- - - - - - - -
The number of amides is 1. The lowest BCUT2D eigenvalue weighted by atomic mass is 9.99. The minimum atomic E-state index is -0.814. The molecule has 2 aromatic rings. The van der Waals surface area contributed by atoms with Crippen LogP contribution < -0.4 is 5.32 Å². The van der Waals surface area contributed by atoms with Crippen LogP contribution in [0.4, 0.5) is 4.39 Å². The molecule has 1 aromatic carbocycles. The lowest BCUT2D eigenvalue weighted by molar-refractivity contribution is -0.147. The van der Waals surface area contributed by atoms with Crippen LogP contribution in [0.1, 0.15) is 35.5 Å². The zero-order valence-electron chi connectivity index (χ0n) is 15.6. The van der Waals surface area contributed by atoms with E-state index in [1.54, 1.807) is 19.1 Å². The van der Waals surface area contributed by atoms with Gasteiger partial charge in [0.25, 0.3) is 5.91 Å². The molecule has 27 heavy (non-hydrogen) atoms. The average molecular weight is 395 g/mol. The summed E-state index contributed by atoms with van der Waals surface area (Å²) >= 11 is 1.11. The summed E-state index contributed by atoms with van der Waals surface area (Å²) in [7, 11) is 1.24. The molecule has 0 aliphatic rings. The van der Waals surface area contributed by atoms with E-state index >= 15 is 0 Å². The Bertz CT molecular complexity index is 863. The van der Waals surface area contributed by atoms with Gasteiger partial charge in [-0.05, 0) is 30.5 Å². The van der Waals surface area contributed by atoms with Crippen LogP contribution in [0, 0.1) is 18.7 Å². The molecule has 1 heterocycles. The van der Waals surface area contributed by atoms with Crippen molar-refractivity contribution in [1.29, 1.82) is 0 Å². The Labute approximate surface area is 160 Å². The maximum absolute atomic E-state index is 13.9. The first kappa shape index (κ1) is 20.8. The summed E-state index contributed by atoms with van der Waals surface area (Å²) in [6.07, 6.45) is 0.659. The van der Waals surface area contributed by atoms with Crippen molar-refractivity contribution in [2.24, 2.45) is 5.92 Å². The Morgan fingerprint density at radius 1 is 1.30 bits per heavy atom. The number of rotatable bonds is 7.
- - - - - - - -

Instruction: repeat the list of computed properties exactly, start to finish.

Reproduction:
The number of amides is 1. The lowest BCUT2D eigenvalue weighted by atomic mass is 9.99. The minimum atomic E-state index is -0.814. The molecule has 2 aromatic rings. The van der Waals surface area contributed by atoms with Crippen LogP contribution < -0.4 is 5.32 Å². The van der Waals surface area contributed by atoms with Crippen LogP contribution in [0.4, 0.5) is 4.39 Å². The molecule has 1 aromatic carbocycles. The lowest BCUT2D eigenvalue weighted by molar-refractivity contribution is -0.147. The van der Waals surface area contributed by atoms with Crippen LogP contribution in [0.1, 0.15) is 35.5 Å². The zero-order valence-electron chi connectivity index (χ0n) is 15.6. The van der Waals surface area contributed by atoms with E-state index in [1.54, 1.807) is 19.1 Å². The van der Waals surface area contributed by atoms with Gasteiger partial charge in [0.25, 0.3) is 5.91 Å². The molecule has 27 heavy (non-hydrogen) atoms. The average molecular weight is 395 g/mol. The summed E-state index contributed by atoms with van der Waals surface area (Å²) >= 11 is 1.11. The summed E-state index contributed by atoms with van der Waals surface area (Å²) in [7, 11) is 1.24. The molecule has 0 aliphatic rings. The van der Waals surface area contributed by atoms with E-state index >= 15 is 0 Å². The Bertz CT molecular complexity index is 863. The van der Waals surface area contributed by atoms with Gasteiger partial charge in [-0.05, 0) is 30.5 Å². The van der Waals surface area contributed by atoms with Crippen LogP contribution in [0, 0.1) is 18.7 Å². The molecule has 1 heterocycles. The van der Waals surface area contributed by atoms with Crippen molar-refractivity contribution in [1.29, 1.82) is 0 Å². The Labute approximate surface area is 160 Å². The maximum absolute atomic E-state index is 13.9. The first kappa shape index (κ1) is 20.8. The summed E-state index contributed by atoms with van der Waals surface area (Å²) in [6.07, 6.45) is 0.659. The van der Waals surface area contributed by atoms with Crippen molar-refractivity contribution in [2.24, 2.45) is 5.92 Å². The Morgan fingerprint density at radius 1 is 1.30 bits per heavy atom. The number of rotatable bonds is 7.